Abidjan, 28 Nov 2016 (APRM/ECA/ECOWAS) – At the opening of the West Africa regional workshop on the Africa Peer Review Mechanism (APRM) this morning in the Ivorian capital, a clear call was made for the four countries in the sub-region yet to adhere to the initiative to do so, as the APRM is a « great tool for good governance » that can speed up their development.
Mr Alassane Diamouténé, Chief of Staff of the Minister of Integration and of Ivorians out of Côte d’Ivoire, on behalf of his minister, unavoidably absent, made the call in the presence of ministers and senior civil servants – who are focal points of the Mechanism in the sub-region – as well as representatives of member countries of the Economic Community of West African States (ECOWAS) that are not yet party to initiative, namely: Cabo Verde, the Gambia, Guinea and Guinea Bissau.
“Thirteen out of fifteen countries in our ECOWAS zone have known at least a crisis period and/or civil war due to issues around governance » said Mr Diamouténé while opening the workshop.
« Putting an end to this would therefore require recourse to good governance and taking into account the real aspirations of our peoples, » he added, before explaining that it is this context that has contributed to the engagement of countries of the sub-region with initiatives that review political governance, the APRM being a reference.
Speaking before this main opening address, Dr Mustapha Mekideche – President of the APRM Panel of Eminent Persons put into context on-going efforts at re-invigorating the Mechanism, based on four guiding principles: 1) the reality principle which clearly shows that the level of governance of APRM-adhered member States has improved, compared with those states still to join the process; 2) the solidarity principle which encourages countries of a sub-region such as ECOWAS to progress on an equal footing in matters of political, social and economic governance; 3) the conviction principle which promotes the idea that Africa can pretty much make progress on the path to governance and can do so with its own means; and 4) the subsidiarity principle which seeks to create synergies with other bodies to promote adherence to the Mechanism.
Among other requests, he enlisted the advocacy support role of ECOWAS for its member States to include their APRM national action plans in wider national and regional development plans.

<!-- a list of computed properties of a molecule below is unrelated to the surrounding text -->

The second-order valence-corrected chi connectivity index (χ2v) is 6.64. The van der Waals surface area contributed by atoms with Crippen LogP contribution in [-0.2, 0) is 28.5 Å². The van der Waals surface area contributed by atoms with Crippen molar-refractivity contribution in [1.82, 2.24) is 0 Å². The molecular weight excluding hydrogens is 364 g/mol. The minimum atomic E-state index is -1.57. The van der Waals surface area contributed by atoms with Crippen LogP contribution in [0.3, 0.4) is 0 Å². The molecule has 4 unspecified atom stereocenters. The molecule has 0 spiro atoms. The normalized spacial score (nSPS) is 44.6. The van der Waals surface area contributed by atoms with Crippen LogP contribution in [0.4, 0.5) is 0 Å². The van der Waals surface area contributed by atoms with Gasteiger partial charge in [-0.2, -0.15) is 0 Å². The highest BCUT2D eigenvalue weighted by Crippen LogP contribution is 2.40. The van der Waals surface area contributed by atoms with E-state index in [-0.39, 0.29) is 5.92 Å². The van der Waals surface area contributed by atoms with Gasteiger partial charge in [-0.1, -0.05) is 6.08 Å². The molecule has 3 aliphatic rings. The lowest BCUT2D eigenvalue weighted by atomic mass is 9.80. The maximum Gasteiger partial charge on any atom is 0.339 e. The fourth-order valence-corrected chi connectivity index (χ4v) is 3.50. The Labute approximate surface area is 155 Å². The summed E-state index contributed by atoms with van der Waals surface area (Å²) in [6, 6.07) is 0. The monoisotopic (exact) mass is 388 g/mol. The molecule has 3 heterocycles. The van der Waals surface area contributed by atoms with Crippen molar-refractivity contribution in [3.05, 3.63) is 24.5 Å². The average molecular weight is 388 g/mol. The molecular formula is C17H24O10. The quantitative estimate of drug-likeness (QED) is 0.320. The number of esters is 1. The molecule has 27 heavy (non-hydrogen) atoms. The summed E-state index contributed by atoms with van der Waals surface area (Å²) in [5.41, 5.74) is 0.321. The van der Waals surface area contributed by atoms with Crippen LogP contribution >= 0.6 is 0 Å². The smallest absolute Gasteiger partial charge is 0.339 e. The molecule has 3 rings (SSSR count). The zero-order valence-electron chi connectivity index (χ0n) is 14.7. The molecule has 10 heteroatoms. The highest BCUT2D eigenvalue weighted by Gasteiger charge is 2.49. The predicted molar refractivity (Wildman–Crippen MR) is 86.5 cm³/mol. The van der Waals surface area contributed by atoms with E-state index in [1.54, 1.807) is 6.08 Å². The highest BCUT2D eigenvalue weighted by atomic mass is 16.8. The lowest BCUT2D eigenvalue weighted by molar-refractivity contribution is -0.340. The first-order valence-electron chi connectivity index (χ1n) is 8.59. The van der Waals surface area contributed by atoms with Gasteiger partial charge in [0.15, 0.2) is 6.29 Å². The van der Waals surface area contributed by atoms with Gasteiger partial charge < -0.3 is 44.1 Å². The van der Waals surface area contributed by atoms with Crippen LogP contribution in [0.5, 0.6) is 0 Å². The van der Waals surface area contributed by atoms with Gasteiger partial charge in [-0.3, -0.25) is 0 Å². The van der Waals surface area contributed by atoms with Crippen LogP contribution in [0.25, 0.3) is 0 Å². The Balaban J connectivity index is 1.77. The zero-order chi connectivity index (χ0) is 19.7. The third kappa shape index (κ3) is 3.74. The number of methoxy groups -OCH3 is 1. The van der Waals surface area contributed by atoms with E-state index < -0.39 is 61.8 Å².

On his part D Koffi Siméon, who spoke on behalf of the Chairperson of the ECOWAS Commission, H.E. Mr Marcel Alain de Souza, said the Commission intends to fully play its role to support the efforts of member States towards a homogenous and universal appropriation of APRM across West Africa.
The Vice President of the APRM Panel of Eminent Persons (who doubles as the main Panellist for Cote d’Ivoire) – Prof Mahmoud Youssouf Khayal, and Ms Hodane Youssouf – representing the Executive Secretary of the UN Economic Commission for Africa (ECA), who also addressed the meeting, placed the Mechanism within its context of originality and innovation.
They argued that no single tool in the world matches the APRM’s governance and accountability framework, which is strongly building a movement for governance in Africa in general and in West Africa in particular.
Over fifty personalities from across ECOWAS honoured the invitation of the APRM Secretariat of the AU, the Economic Community of West African States (ECOWAS) and the UN Economic Commission for Africa (ECA).
For the two days of the workshop, they will examine several APRM issues, notably getting abreast with the second-generation review methodology, ensuring sponsorship of the four ECOWAS countries that are not yet members of the Mechanism and sharing of good practices.
About the African Peer Review Mechanism
A Specialised Agency of the African Union (AU), the African Peer Review Mechanism (APRM) was initiated in 2002 and established in 2003 by the African Union in the framework of the implementation of the New Partnership for Africa’s Development (NEPAD).
APRM is a tool for sharing experiences, reinforcing best practices, identifying deficiencies, and assessing capacity-building needs to foster policies, standards and practices that lead to political stability, high economic growth, sustainable development and accelerated sub-regional and continental economic integration.
Member countries use the APRM to self–monitor all aspects of their governance and socio-economic development. African Union (AU) stakeholders participate in the self-assessment of all branches of government – executive, legislative and judicial – as well as the private sector, civil society and the media.
The APRM Review Process gives member states a space for national dialogue on governance and socio-economic indicators and an opportunity to build consensus on the way forward.